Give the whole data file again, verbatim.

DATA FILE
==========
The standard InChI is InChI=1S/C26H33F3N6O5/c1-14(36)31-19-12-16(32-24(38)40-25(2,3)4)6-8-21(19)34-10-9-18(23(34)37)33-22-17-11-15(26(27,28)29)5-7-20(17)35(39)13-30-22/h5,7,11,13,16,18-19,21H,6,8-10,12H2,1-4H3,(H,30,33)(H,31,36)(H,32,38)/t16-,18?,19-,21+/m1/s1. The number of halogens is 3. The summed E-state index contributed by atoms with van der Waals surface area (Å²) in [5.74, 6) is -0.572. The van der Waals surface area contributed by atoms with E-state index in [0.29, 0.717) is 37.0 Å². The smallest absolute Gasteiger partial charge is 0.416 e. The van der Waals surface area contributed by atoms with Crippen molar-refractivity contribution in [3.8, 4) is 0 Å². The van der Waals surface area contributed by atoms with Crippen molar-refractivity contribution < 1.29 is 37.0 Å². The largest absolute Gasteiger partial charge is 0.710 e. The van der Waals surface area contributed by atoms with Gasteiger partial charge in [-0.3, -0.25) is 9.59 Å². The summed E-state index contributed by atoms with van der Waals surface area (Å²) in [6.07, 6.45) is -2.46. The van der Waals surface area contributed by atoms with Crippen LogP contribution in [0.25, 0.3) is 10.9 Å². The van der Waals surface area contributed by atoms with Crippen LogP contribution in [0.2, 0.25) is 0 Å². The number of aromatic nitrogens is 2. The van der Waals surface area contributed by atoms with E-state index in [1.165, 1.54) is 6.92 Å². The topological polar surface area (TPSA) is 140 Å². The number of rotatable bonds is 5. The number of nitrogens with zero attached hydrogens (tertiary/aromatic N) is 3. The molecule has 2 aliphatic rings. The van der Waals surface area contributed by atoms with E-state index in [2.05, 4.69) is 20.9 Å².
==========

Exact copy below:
The standard InChI is InChI=1S/C26H33F3N6O5/c1-14(36)31-19-12-16(32-24(38)40-25(2,3)4)6-8-21(19)34-10-9-18(23(34)37)33-22-17-11-15(26(27,28)29)5-7-20(17)35(39)13-30-22/h5,7,11,13,16,18-19,21H,6,8-10,12H2,1-4H3,(H,30,33)(H,31,36)(H,32,38)/t16-,18?,19-,21+/m1/s1. The number of halogens is 3. The summed E-state index contributed by atoms with van der Waals surface area (Å²) in [5.74, 6) is -0.572. The van der Waals surface area contributed by atoms with E-state index in [0.29, 0.717) is 37.0 Å². The smallest absolute Gasteiger partial charge is 0.416 e. The van der Waals surface area contributed by atoms with Crippen molar-refractivity contribution in [3.8, 4) is 0 Å². The van der Waals surface area contributed by atoms with Crippen molar-refractivity contribution < 1.29 is 37.0 Å². The largest absolute Gasteiger partial charge is 0.710 e. The van der Waals surface area contributed by atoms with Gasteiger partial charge in [-0.3, -0.25) is 9.59 Å². The summed E-state index contributed by atoms with van der Waals surface area (Å²) in [6.07, 6.45) is -2.46. The van der Waals surface area contributed by atoms with Crippen LogP contribution in [0.25, 0.3) is 10.9 Å². The van der Waals surface area contributed by atoms with Crippen LogP contribution in [0.2, 0.25) is 0 Å². The number of aromatic nitrogens is 2. The van der Waals surface area contributed by atoms with E-state index in [1.165, 1.54) is 6.92 Å². The topological polar surface area (TPSA) is 140 Å². The number of rotatable bonds is 5. The number of nitrogens with zero attached hydrogens (tertiary/aromatic N) is 3. The molecule has 2 aliphatic rings. The van der Waals surface area contributed by atoms with E-state index in [2.05, 4.69) is 20.9 Å².